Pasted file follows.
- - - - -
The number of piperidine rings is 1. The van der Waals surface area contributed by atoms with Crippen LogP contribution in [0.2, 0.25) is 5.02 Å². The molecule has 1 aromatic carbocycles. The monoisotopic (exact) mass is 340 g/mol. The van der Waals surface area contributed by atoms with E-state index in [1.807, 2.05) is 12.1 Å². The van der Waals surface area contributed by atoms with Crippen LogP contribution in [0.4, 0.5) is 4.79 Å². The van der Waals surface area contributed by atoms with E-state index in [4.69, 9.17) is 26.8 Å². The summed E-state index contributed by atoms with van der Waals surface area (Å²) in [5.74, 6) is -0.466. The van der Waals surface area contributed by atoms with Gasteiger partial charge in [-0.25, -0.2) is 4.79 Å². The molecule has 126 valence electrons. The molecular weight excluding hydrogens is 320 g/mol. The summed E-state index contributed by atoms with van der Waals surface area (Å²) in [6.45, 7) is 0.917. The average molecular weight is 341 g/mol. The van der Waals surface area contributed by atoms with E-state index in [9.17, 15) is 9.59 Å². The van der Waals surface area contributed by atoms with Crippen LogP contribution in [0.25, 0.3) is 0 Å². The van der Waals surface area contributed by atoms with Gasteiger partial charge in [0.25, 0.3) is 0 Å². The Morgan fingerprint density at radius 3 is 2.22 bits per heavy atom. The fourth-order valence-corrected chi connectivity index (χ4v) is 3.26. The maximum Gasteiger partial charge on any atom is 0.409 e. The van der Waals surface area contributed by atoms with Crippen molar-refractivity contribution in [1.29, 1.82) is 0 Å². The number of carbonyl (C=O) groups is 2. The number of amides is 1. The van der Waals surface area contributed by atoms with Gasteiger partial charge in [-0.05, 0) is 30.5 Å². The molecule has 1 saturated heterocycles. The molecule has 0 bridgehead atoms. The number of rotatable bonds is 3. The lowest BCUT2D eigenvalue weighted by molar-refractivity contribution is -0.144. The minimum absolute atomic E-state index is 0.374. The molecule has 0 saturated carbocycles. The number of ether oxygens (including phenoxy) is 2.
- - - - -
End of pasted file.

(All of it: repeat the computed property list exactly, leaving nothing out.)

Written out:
The number of piperidine rings is 1. The van der Waals surface area contributed by atoms with Crippen LogP contribution in [0.2, 0.25) is 5.02 Å². The molecule has 1 aromatic carbocycles. The monoisotopic (exact) mass is 340 g/mol. The van der Waals surface area contributed by atoms with E-state index in [1.807, 2.05) is 12.1 Å². The van der Waals surface area contributed by atoms with Crippen LogP contribution in [0.4, 0.5) is 4.79 Å². The van der Waals surface area contributed by atoms with E-state index in [4.69, 9.17) is 26.8 Å². The summed E-state index contributed by atoms with van der Waals surface area (Å²) in [5.74, 6) is -0.466. The van der Waals surface area contributed by atoms with Gasteiger partial charge in [-0.25, -0.2) is 4.79 Å². The molecule has 126 valence electrons. The molecular weight excluding hydrogens is 320 g/mol. The summed E-state index contributed by atoms with van der Waals surface area (Å²) in [6.45, 7) is 0.917. The average molecular weight is 341 g/mol. The van der Waals surface area contributed by atoms with E-state index in [9.17, 15) is 9.59 Å². The van der Waals surface area contributed by atoms with Crippen LogP contribution in [0.25, 0.3) is 0 Å². The van der Waals surface area contributed by atoms with Gasteiger partial charge in [0.25, 0.3) is 0 Å². The Morgan fingerprint density at radius 3 is 2.22 bits per heavy atom. The fourth-order valence-corrected chi connectivity index (χ4v) is 3.26. The maximum Gasteiger partial charge on any atom is 0.409 e. The van der Waals surface area contributed by atoms with Crippen molar-refractivity contribution in [1.29, 1.82) is 0 Å². The number of carbonyl (C=O) groups is 2. The number of amides is 1. The van der Waals surface area contributed by atoms with Gasteiger partial charge in [-0.05, 0) is 30.5 Å². The molecule has 1 saturated heterocycles. The molecule has 0 bridgehead atoms. The number of rotatable bonds is 3. The lowest BCUT2D eigenvalue weighted by molar-refractivity contribution is -0.144. The minimum absolute atomic E-state index is 0.374. The molecule has 0 saturated carbocycles. The number of ether oxygens (including phenoxy) is 2.